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Intermediate And Long-Term CDs – Interest Rate Risk Protection?

January 12, 2012

Rates are low and, given news from the Fed, expected to stay low for the time being.  Some members are taking the Fed at their word and are beginning to move their funds into intermediate and longer-term CDs.  Before assuming this can help provide interest rate risk protection credit unions should answer a few questions.

CDs come with an early withdrawal penalty, but are your penalties enough to keep members from withdrawing their funds if rates move up? Consider the following example:

A credit union is offering a 5-year CD at 2% with a 6-month early withdrawal penalty.  One year after a member takes this CD, rates have increased.

Question:  How high would rates have had to increase over this year to put the member in a position to take the early withdrawal penalty and break even?

Answer:  Rates would have had to increase just 25 basis points (bps).

If the member takes the CD out early, they are charged a 1% penalty.  However, the member still has a 4-year investment horizon, which, if they can earn an extra 25 bps per year, equals the 1% penalty taken to pull their funds out early.  If rates increase more than 25 bps then it is a “no-brainer” for the member.  Some say that their members won’t early withdraw because they are fee adverse, but after years of pent up demand for more yield, it is hard to bet that the member won’t withdraw.  If there is a small fee to get a mortgage, does it stop someone from refinancing to a lower rate?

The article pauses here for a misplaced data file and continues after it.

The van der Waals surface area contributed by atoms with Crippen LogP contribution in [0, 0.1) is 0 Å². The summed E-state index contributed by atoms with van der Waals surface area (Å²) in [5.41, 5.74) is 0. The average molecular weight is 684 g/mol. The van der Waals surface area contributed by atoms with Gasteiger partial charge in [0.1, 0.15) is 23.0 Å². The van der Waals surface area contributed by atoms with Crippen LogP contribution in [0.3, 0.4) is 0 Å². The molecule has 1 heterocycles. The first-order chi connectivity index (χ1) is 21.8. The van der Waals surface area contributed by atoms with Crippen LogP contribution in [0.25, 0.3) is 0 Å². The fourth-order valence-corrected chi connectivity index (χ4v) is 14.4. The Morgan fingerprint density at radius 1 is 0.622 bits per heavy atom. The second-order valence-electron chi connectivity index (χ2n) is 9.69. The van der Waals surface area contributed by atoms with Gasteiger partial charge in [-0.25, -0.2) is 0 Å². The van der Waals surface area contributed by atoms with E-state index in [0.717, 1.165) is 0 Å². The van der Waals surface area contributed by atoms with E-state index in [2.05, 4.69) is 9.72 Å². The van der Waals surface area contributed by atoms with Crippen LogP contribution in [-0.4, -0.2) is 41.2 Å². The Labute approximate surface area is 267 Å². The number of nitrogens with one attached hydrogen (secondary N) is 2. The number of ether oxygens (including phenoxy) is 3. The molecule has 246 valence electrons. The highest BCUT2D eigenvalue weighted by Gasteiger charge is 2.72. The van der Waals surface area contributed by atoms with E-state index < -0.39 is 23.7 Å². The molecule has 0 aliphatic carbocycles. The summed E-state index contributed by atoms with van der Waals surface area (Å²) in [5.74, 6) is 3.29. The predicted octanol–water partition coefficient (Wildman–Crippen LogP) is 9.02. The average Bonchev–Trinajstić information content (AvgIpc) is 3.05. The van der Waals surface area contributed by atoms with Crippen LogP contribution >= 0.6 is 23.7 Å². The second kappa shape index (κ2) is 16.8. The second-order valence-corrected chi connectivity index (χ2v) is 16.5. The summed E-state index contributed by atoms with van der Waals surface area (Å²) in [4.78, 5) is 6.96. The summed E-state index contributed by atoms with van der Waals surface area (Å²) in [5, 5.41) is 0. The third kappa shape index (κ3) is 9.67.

If the credit union is happy that it at least got the funds from the 6-month penalty, consider that the 2% rate minus the 6-month penalty results in a net cost to the credit union of 1% for what wound up being a 1-year CD.  1% for a 1-year CD is rather expensive for the credit union if there is not corresponding loan demand.

If rates don’t change, the member will continue to receive 2%, costing the credit union more than most investments would yield without taking substantial risk.

Credit unions do a lot of great things for members.  The key in this difficult environment is to make sure that the areas of giveback are intentional and understood.  Without such understanding, costs and risks can unintentionally increase.

What can be done if you decide that it isn’t in the credit union’s best interest to add an additional giveback?

Consider not trying to be top of the market on intermediate and longer-term CDs.  Some credit unions have increased the penalties on intermediate and longer-term CDs.  Eighteen months or half of the term are examples.  You could have the stiffer penalties for your current CD rates and offer lower rates for members that want the flexibility of a lower penalty.

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